The report details how the poor and other marginalized groups of people will bear the brunt of climate change impacts through employment, lowered crop yields and soaring food prices. There are also other risks, such as:

  • Agriculture: Wheat and corn have weathered the worst effects of climate change. Food accessibility and food prices could also be affected.
  • Global security: Low crop yields and high sea levels will lead to displacement, and will increase and cause new security worries.
  • Human health: Human health will worsen due to extreme heat waves, wildfires, bad nutrition and diseases spread through water and food.
  • Water: Water levels will plummet as greenhouse gases increase. Some areas will have lower sea levels and some, like low-lying areas and islands, will experience floodings.

A report on methods to counteract climate change will be published in April in Berlin. A final report with all the information will be released in Copenhagen in October.

Developed and Written by Dr. Subodh Das and Tara Mahadevan

April 2, 2014

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“U.N. Climate Panel Endorses Ceiling on Global Emissions” – New York Times, 27 September 2013

The Intergovernmental Panel on Climate Change met last Friday in Stockholm, Sweden to discuss the current state of global climate change. Presenting information from the UN’s assessment of climate science, the panel unanimously agreed, for the first time, on an upper limit for greenhouse gases (GHG), advocating for a specific emissions cap that the world must adhere to, before climactic changes become permanent.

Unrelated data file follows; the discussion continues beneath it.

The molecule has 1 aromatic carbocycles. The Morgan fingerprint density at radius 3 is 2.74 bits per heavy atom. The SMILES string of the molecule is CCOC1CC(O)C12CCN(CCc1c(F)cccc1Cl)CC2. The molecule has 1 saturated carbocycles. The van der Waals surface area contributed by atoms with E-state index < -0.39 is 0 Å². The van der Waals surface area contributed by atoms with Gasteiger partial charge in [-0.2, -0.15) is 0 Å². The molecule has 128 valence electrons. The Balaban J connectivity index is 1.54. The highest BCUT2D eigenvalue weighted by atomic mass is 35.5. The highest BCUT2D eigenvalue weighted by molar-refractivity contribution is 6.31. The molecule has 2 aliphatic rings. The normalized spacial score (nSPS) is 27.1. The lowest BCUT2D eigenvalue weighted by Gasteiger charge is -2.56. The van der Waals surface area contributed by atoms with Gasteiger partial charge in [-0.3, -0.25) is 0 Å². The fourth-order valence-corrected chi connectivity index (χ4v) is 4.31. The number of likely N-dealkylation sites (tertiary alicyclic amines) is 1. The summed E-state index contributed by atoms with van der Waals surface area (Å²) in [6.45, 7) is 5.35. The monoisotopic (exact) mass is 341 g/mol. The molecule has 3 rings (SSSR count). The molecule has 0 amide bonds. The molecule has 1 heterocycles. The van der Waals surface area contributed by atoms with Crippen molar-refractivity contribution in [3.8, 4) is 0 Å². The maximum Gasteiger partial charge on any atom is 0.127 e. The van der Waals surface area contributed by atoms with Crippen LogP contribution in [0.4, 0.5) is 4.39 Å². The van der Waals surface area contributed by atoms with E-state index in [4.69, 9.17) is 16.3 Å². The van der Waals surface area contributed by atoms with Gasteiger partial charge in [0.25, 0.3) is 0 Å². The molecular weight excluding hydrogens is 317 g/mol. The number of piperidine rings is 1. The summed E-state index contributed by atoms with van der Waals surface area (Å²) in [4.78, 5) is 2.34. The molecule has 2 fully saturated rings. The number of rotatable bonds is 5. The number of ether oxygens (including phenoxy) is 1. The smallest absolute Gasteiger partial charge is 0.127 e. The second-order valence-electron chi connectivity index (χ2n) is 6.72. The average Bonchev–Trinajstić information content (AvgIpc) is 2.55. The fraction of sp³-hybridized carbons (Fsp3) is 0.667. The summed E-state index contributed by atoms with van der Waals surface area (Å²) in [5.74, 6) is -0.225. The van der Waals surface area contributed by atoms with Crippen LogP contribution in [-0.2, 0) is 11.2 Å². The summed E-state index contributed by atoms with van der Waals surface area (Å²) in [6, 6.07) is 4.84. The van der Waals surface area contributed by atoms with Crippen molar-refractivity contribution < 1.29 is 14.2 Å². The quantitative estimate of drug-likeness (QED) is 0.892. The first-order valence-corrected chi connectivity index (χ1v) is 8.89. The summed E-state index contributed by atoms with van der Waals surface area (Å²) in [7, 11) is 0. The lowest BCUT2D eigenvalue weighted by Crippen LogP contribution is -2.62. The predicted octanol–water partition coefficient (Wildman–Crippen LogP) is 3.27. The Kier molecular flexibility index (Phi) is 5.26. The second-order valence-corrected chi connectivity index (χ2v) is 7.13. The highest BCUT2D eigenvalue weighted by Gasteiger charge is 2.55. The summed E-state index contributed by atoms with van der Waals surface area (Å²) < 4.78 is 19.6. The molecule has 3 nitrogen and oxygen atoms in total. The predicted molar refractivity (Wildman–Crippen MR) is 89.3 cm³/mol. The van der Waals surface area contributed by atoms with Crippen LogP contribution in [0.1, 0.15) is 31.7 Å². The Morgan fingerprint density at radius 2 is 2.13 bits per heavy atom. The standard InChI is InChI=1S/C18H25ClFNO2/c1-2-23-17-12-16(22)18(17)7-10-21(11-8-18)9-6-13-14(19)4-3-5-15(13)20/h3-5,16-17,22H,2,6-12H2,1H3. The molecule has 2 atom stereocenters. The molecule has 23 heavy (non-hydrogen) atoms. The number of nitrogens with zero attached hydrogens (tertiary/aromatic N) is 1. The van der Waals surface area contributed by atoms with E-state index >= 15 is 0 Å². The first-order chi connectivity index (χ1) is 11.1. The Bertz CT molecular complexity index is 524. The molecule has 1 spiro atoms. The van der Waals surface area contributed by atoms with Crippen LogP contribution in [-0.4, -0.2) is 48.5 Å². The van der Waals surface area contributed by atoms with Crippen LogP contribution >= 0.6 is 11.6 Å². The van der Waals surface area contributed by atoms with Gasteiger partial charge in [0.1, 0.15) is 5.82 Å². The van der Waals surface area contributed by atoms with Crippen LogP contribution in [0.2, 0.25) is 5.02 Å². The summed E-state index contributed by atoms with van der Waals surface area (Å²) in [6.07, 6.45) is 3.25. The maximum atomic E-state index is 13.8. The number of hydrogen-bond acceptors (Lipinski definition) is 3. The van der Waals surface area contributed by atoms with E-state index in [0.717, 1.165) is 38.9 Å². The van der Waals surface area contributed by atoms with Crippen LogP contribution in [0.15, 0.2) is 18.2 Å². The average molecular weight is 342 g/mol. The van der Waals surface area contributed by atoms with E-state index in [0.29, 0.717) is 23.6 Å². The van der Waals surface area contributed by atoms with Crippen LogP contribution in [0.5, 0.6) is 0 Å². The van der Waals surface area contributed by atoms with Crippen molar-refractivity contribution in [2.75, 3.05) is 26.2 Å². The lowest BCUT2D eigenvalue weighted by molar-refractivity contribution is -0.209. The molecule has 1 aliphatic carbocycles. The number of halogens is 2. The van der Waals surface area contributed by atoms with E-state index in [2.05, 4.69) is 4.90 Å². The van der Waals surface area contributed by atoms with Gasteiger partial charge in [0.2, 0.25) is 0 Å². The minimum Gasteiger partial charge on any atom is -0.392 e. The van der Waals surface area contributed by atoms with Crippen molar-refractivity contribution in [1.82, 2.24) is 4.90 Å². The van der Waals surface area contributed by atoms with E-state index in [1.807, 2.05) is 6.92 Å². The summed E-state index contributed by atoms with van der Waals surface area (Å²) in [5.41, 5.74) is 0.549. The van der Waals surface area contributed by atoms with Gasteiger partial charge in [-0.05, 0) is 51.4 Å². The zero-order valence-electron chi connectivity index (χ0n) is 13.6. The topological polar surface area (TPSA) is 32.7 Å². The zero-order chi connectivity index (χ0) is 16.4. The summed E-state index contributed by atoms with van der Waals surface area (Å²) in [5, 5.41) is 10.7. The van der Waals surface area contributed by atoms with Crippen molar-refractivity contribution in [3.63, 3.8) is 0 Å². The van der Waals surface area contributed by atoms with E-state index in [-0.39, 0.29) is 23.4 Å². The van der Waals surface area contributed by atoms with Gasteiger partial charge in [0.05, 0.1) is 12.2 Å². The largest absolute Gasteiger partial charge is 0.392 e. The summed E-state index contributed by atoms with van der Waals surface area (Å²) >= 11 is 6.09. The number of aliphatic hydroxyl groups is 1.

The UN’s assessment affirmed the idea that our changing climate is caused by human activities, reinforcing the need for a global environmental policy. The panel noted that if nothing is done to reduce emissions, then we will exceed our emissions cap in just a few decades. Unfortunately, any recent action taken towards enacting a global environmental policy has been bogged down by political conflicts.

The report states, “Human influence has been detected in warming of the atmosphere and the ocean, in changes in the global water cycle, in reductions in snow and ice, in global mean sea level rise, and in changes in some climate extremes.”